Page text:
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Road transport industry slow to adopt technology, poll shows

tachograph.

The majority (88%) of road transport businesses still use paper-based processes to manage vehicle walk-around checks and 73% only use tachograph data for driver hour compliance. 

Those were the findings of a straw poll of more than 400 transport industry decision-makers who attended the recent Road Haulage Association (RHA) Compliance Conference in Coventry. 

The poll also found that only 14% have an incentive scheme based on driver performance data.

The poll was taken by telematics platform provider Microlise as part of its presentation in which Matthew Hague, executive director – product strategy, described how technology could significantly improve efficiency.

He said: “The principle of open and shared data within a business can transform processes leading to reduced costs and even new revenue streams in some instances. This is especially important in the road transport industry which has notoriously slim profit margins.”

During the presentation, Hague spoke of the potential for technology to ensure compliance and lead to performance improvements across an operator’s business with tachograph data, vehicle walk-around checks, compliance, driving style and safety all discussed. Hague said that technology-led vehicle health and integrated workshop management could also lead to wide ranging improvements.

Hague added: “Telematics is no longer just about locating a vehicle. The capabilities have gone far beyond the ‘dot on a map’ basics. The work currently being carried out by the DVSA on next generation compliance is a great example of what can be achieved with joined up use of technology and sharing of data.”

At the conference, the DVSA unveiled its plan to roll out its Remote Enforcement Office and earned recognition scheme nationally. It announced that its next generation enforcement, which has already been trialled on a regional basis, will lead to less roadside stops for compliant operators and will use existing data captured by tachograph and telematics technology already in place.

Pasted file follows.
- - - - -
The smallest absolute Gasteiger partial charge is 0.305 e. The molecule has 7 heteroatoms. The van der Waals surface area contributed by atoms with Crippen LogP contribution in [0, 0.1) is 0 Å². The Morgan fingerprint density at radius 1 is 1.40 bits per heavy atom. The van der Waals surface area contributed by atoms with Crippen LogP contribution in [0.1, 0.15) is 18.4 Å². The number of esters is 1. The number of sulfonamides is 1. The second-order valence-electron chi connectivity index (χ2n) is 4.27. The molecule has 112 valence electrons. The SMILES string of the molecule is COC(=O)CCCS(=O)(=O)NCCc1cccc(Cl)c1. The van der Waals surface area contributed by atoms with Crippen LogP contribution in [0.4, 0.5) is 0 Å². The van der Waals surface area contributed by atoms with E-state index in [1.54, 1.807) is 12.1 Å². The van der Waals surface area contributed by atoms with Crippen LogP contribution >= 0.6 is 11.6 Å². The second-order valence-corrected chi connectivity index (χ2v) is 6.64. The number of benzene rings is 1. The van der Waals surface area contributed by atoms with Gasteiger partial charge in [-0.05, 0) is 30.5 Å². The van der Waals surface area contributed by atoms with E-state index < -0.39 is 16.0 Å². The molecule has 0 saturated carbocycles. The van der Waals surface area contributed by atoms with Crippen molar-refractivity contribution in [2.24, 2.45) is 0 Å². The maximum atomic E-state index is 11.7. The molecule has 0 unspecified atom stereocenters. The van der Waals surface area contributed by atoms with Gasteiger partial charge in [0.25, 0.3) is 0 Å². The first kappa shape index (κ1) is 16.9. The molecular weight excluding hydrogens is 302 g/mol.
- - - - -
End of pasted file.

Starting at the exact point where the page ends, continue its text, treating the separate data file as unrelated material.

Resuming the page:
“There were some interesting findings uncovered during the live voting at the Compliance Conference. It is clear, from several of the presentations, that technology could and should be used more broadly in our industry to ensure the highest level of compliance among operators,” said Richard Burnett, chief executive of the RHA.

Alongside Microlise and the DVSA, The One Show’s Dr Sarah Jarvis discussed Type 2 Diabetes and the need for action to be taken to help drivers.  Other topics included the RHA’s future direction, news from the traffic commissioner, legal and employment advice, drug-driving and national driver offender retraining.

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  • Picky Bob - 17/09/2015 13:42

    Next generation enforcement, which has already been trialled on a regional basis, may lead to FEWER roadside stops - but it really won't lead to LESS roadside stops, as quoted.

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